“Our observations show that Sun-like stars actually create lithium later in their lives, after they have swelled to become red giants. This means that the Sun itself will also manufacture lithium about five billion years in the future,” said Dr. Yerra Bharat Kumar from National Astronomical Observatories of the Chinese Academy of Sciences about the “lithium-rich” red giants first discovered about 40 years ago that create up to 1,000 times as much lithium as other giant stars. Yet how they create their lithium remains a mystery. The amount of lithium produced in just one of these giants would be enough to make electric car batteries for 20,000 trillion cars.
The lithium in your screen and your mobile phone’s battery was the only metal produced in the Big Bang that created the universe 13.7 billion years ago. While other elements have been produced in copious amounts by stars since then, the amount of lithium has increased relatively little. The source lithium is still a subject of scientific debate with some coming from high-energy cosmic rays hitting heavier elements like carbon and oxygen in interstellar space and breaking them up into lighter atoms.
But lithium is fragile and easily destroyed in the violent interiors of stars. Astronomers’ observations of lithium on the surface of stars has confirmed that it is gradually destroyed as stars get old where it is too hot for it to survive, so lithium content generally decreases as the stars age.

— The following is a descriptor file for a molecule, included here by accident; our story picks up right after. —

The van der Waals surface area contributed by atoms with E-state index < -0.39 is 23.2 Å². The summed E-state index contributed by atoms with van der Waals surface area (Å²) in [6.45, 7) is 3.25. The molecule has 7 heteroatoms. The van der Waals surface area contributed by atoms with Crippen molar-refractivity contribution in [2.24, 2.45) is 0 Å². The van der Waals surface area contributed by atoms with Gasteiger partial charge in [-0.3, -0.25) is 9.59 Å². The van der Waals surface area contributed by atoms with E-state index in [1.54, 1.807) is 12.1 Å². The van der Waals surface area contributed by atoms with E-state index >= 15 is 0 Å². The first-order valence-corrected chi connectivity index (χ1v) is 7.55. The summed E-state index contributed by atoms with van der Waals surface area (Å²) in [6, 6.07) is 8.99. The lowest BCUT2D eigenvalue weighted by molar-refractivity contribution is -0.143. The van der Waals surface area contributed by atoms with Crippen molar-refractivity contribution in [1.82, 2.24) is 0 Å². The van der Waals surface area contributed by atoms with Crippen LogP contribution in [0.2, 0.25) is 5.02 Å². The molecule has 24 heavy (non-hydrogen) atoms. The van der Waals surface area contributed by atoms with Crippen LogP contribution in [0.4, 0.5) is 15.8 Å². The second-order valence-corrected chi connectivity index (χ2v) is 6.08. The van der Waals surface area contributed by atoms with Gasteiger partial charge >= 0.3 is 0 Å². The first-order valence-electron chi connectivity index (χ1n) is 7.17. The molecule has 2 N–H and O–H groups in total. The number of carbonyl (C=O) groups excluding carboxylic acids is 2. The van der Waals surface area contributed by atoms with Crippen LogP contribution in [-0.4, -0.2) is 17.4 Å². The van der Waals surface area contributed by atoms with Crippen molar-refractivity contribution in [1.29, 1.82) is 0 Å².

However, a new study led by professor Zhao Gang and Kumar provides a fresh understanding of both how lithium is made, and how it is destroyed.
“Quite a Special Element”
“Lithium is quite a special element,” said Kumar, first author of research that studied the lithium content of hundreds of thousands of Sun-like stars to understand how this element changes over time in stars. “Our study challenges the idea that stars like the Sun only destroy lithium through their lives.”
Since lithium is such a sensitive element, it is very useful for understanding stars. It acts as a tracer for what is happening inside stars. To better understand this extremely fragile element, researchers used data from a huge Chinese stellar spectroscopic survey based on The Large Sky Area Multi-Object Fiber Spectroscopic Telescope (LAMOST). The survey is currently building a database of the spectra of ten million stars.
This study also utilized data from Australian star survey known as GALAH. “By looking at starlight, we can determine what the stars are made of,” said Kumar. “Models show that our current theories about how stars evolve do not predict this lithium production at all. Thus, the study has created a tension between observations and theory.”
“Our findings will help us to better understand and model Sun-like stars,” said professor. Zhao Gang, the co-corresponding author. “Since the newly created lithium will end up being blown off the star in stellar winds, it will also help us understand how these stars contribute to the lithium content of our Galaxy, and to planets like Earth,” said Zhao.
More information: Yerra Bharat Kumar et al, Discovery of ubiquitous lithium production in low-mass stars, Nature Astronomy (2020). DOI: 10.1038/s41550-020-1139-7
Image credit: Shutterstock Red Giant Star